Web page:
Hope for the best, plan for the worst

Coronavirus has impacted businesses the world over. Some have had to adapt their business model to respond to a drastically changed market, while others have had to simply weather the storm. Here Jeff Brind, Rebound Electronics’ chief information officer looks at how businesses can learn from the pandemic’s effects and the importance of strategic risk management and planning


he measures we have all had to take for our safety, such as lockdowns

and social distancing, have hampered how the way supply chains operate, and have made things very difficult for the electronics industry as a whole, with these restrictions stacking on top of pre-existing problems such as component shortages and lengthy lead times. Component supply was already a

problem before the pandemic, with many products suffering lengthy lead times due to a shortage of key components such as MLCCs. This demand has also increased during the pandemic, as people confined to their houses have invested in electronic entertainment systems, such as the Nintendo Switch, which experienced a sales increase of 166% from last year. Labour shortages have also affected

production significantly, with many employees having to be away from the workplace, to maintain a safe working environment. Due to these staff shortages, many factories have had to operate with a reduced production capacity, and some have had to shut down altogether. In addition, it is now taking even longer to obtain components as travel to and from certain countries is restricted, regions are shut down and freight capacity is decreased. All of this should point businesses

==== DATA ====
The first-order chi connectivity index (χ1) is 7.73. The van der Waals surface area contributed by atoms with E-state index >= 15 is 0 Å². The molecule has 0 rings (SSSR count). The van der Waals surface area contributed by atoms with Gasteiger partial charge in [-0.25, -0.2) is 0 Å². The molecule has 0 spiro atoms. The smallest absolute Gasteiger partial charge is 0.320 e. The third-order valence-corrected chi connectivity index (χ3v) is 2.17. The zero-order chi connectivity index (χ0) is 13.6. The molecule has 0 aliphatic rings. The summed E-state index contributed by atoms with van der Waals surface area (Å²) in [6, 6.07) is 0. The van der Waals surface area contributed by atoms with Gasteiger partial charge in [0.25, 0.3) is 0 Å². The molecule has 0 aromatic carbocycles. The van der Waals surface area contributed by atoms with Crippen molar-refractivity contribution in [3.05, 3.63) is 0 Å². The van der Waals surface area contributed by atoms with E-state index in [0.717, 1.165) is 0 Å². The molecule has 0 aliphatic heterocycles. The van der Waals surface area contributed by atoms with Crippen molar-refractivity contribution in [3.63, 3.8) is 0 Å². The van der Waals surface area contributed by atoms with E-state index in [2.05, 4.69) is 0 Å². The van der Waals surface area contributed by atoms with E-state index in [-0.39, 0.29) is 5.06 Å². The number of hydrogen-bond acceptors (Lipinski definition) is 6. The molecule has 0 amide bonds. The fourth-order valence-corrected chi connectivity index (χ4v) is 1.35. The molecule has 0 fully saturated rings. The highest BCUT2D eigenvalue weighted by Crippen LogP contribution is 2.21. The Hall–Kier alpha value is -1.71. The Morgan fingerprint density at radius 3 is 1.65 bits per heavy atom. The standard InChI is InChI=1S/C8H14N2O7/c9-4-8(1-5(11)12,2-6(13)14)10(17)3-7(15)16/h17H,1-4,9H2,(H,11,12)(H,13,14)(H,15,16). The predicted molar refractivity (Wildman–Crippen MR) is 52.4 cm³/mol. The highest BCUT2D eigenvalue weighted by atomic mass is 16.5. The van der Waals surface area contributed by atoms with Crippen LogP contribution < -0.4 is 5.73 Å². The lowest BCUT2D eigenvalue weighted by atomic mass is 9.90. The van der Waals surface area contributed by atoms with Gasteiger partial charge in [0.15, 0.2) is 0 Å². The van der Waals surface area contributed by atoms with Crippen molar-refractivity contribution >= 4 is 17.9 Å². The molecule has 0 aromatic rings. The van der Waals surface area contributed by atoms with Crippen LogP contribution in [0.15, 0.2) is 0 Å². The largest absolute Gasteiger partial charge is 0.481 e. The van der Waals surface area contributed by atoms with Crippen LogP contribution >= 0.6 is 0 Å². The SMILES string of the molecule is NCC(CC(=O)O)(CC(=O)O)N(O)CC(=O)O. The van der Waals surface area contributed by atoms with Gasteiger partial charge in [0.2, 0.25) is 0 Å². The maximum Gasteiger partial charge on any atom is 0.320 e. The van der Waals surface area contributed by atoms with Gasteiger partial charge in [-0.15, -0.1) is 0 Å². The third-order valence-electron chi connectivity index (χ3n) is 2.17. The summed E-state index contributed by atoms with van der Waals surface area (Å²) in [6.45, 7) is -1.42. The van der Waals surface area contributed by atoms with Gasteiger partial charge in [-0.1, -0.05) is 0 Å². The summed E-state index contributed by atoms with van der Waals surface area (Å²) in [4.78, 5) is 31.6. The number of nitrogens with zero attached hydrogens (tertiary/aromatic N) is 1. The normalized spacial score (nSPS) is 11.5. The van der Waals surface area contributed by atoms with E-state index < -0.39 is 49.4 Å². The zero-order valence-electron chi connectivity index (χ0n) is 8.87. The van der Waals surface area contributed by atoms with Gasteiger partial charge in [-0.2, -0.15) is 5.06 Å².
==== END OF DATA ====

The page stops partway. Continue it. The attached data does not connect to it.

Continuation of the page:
towards reviewing their risk management processes seeing how they


can better prepare for future supply chain disruptions. You may not be able to predict what

will cause the next major disruption to your supply chain, but you can put protections in place by taking the following steps:

CARRY OUT A RISK ASSESSMENT For many, Coronavirus has been an eye- opener, exposing the parts of their businesses that were most vulnerable. Carrying out a thorough risk assessment is the first stage of preparing for future disruptions and doing so requires identifying potential risks at each stage of the supply chain, not just with your business.

CREATE CONTINGENCY PLANS From the risk assessment, you must then work out how you would address each risk. For example, what will be your plan to obtain components if one supplier further down the chain had to cease operations? You must have a flexible approach for your contingency plan to work and you will need alternatives for all of your suppliers, even those with whom you have a longstanding relationship.

DIVERSIFY YOUR SUPPLY CHAIN One thing that you can do to protect your supply chain against disruptive events is to diversify it across different countries and companies so that if travel or trade restrictions come into force in

one of your locations, you still have others that you can source your components from.

PLAN HOW TO MAINTAIN CASH FLOW It’s important to maintain cash flow during supply chain disruption, so you need to have plans in place to facilitate this. Start with an internal evaluation of your assets, cash reserves and sources of liquidity and create a cash flow management plan so that your business can keep running even during times of crisis.

ASSESS HOW YOUR BUSINESS CAN BE UPDATED One thing you may want to assess when planning for future disruption is how your business can be updated, as this could help to protect you. A lot of AI systems and IoT devices can help to automate and streamline certain administrative processes that are costing you time and money. Many of these systems can still be operated remotely if you need to limit the number of employees on site. Planning for disruption to the supply

chain by assessing risk and creating contingency plans will be an essential practice for those looking to navigate the current climate and whatever the future brings.

Rebound Electronics


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